Professors Dispute Depiction of Harvard Case in Rape Documentary, November 13, 2015
By Cara Buckley
The veracity of one of this year’s most talked about documentaries, “The Hunting Ground,” has been attacked by 19 Harvard Law School professors, who say the film’s portrayal of rape on college campus is distorted, specifically when it comes to their school’s handling of one particular case.
Directed by Kirby Dick and produced by Amy Ziering, whose previous team efforts include the Oscar-nominated “The Invisible War” (2012), about sexual assault in the military, “The Hunting Ground” interviews victims of sexual assault at colleges around the country. These women, and some men, recount not only the rapes, but also the institutions’ often weak responses. After its premiere to largely favorable reviews at Sundance in January, it had a spring theatrical release, and is scheduled to be broadcast next Thursday on CNN.
Defenders of the film say the criticism from those faculty members, among them prominent black and feminist legal scholars, is misdirected and focused too much on the legal findings.
“The documentary has created an important conversation about campus sexual assault,” said Diane L. Rosenfeld, a Harvard law lecturer who also appears in the film and did not sign the letter. “We need to be rolling up our sleeves and really figuring out what kind of preventative education programs to develop which create a culture of sexual respect.”
But in their letter, the law professors, who include Laurence H. Tribe, Randall L. Kennedy and Jeannie C. Suk, said the film “provides a seriously false picture both of the general sexual assault phenomenon at universities and of our student,” specifically a male Harvard law student whose case is included in “The Hunting Ground.”
Unidentified in the film but named in the professors’ letter, the student, Brandon Winston, was accused by another law student, Kamilah Willingham, of sexually assaulting both her and a friend when they passed out after a night of drinking. Harvard Law expelled Mr. Winston, but a grand jury did not indict him on the most serious charges, choosing instead two counts of indecent assault and battery against the friend. He was convicted of a misdemeanor nonsexual assault. After reviewing his case, Harvard Law readmitted him.
But the film, its dissenters say, left the erroneous impression that the student was not only guilty but also probably a serial offender who drugged his victims.
“This is a young human being whose life has been mauled by this process for years, and now he has to walk around campus with people saying, ‘Oh, you’re a repeat sexual offender,’ and he’s not,” said Janet Halley, one of the letter’s authors. “It’s not a documentary. It’s propaganda.”
How colleges are dealing with sexual assaults has come to the fore of the national conversation. In September, a year after the Obama administration started an initiative called “It’s on Us” to tackle campus sexual violence, the Association of American Universities released its finding, from a survey of more than 150,000 students at 27 universities, that nearly a quarter of female undergraduates were the victims of sexual assault and misconduct. At Harvard, which had the highest response rate of all the schools surveyed, 31 percent of female seniors said they had been the target of nonconsensual sexual contact.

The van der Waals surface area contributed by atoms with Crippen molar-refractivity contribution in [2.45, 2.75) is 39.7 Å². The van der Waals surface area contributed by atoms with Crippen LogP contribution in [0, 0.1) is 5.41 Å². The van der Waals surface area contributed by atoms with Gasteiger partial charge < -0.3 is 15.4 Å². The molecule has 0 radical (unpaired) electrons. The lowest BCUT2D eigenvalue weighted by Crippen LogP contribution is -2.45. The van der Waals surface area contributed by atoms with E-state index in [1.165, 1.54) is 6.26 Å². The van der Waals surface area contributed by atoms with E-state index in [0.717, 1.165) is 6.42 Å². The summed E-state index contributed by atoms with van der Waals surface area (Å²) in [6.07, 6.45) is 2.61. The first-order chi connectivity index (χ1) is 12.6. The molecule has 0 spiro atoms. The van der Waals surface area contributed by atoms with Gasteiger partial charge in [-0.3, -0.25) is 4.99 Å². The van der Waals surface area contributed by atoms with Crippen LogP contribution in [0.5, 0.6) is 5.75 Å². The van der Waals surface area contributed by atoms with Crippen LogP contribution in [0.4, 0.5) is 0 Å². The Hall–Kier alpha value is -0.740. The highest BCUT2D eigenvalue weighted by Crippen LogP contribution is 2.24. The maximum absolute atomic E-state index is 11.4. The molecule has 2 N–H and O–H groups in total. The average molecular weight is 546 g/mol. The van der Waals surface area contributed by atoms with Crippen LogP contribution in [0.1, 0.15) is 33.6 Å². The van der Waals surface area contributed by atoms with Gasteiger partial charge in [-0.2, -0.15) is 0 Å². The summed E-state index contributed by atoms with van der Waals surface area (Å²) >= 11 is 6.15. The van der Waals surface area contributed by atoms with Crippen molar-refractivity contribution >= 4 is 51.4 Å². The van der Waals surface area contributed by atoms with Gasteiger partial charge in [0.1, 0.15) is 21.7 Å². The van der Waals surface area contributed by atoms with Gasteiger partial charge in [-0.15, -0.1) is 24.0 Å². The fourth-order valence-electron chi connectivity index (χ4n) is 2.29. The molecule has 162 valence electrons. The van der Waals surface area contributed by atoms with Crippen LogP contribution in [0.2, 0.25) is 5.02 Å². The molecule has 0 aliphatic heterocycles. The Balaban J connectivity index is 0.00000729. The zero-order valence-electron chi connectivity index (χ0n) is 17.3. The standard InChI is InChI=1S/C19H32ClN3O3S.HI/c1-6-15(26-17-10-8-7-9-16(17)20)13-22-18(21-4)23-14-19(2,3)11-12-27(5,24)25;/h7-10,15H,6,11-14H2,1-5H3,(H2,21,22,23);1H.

Harvard had been roiled by internal fractiousness over its handling of sexual assaults. In the fall of 2014, Ms. Halley, along with 27 current and former law professors, denounced the university’s adoption of a new sexual harassment and sexual violence policy. The procedures, they wrote in a letter published in The Boston Globe, “lack the most basic elements of fairness and due process” and “are overwhelmingly stacked against the accused.” Sixteen of those signatories went on to sign the most recent letter.
Last December, the Department of Education found the law school in violation of Title IX, the federal law prohibiting sex discrimination in schools that receive federal funds, for its response to sexual assaults.
Meanwhile, criticism has been lobbed at “The Hunting Ground” for months. Shortly after its theatrical release, The Harvard Crimson faulted the filmmakers’ calculation of the college’s sexual assault statistics, and, in June, Emily Yoffe published a blistering takedown in Slate of the documentary’s presentation of Ms. Willingham’s case.
CNN has defended the film, saying, “We are confident that both the film and our extensive associated coverage give this important issue the full and fair treatment it deserves.”
The filmmakers have been just as staunch, posting a rebuttal to Ms. Yoffe’s article on their website. And they were equally quick to respond to the letter, which has become a sharply divisive issue on the Harvard campus.
“Everything in ‘The Hunting Ground’ is accurate and we fully stand behind our Harvard Law survivor’s account of her assault, as well as the accounts of all the subjects in our film,” Mr. Dick and Ms. Ziering wrote in a text message to a New York Times reporter. “Studies confirm that failed policies on campuses overwhelmingly favor perpetrators, enabling them to commit crimes with impunity. Where are the letters of outrage from these professors decrying this grave injustice which has been going on for decades, and has a devastating impact on survivors, their families and our society?”
Harvard Law School professors criticize campus sexual assault documentary, November 13, 2015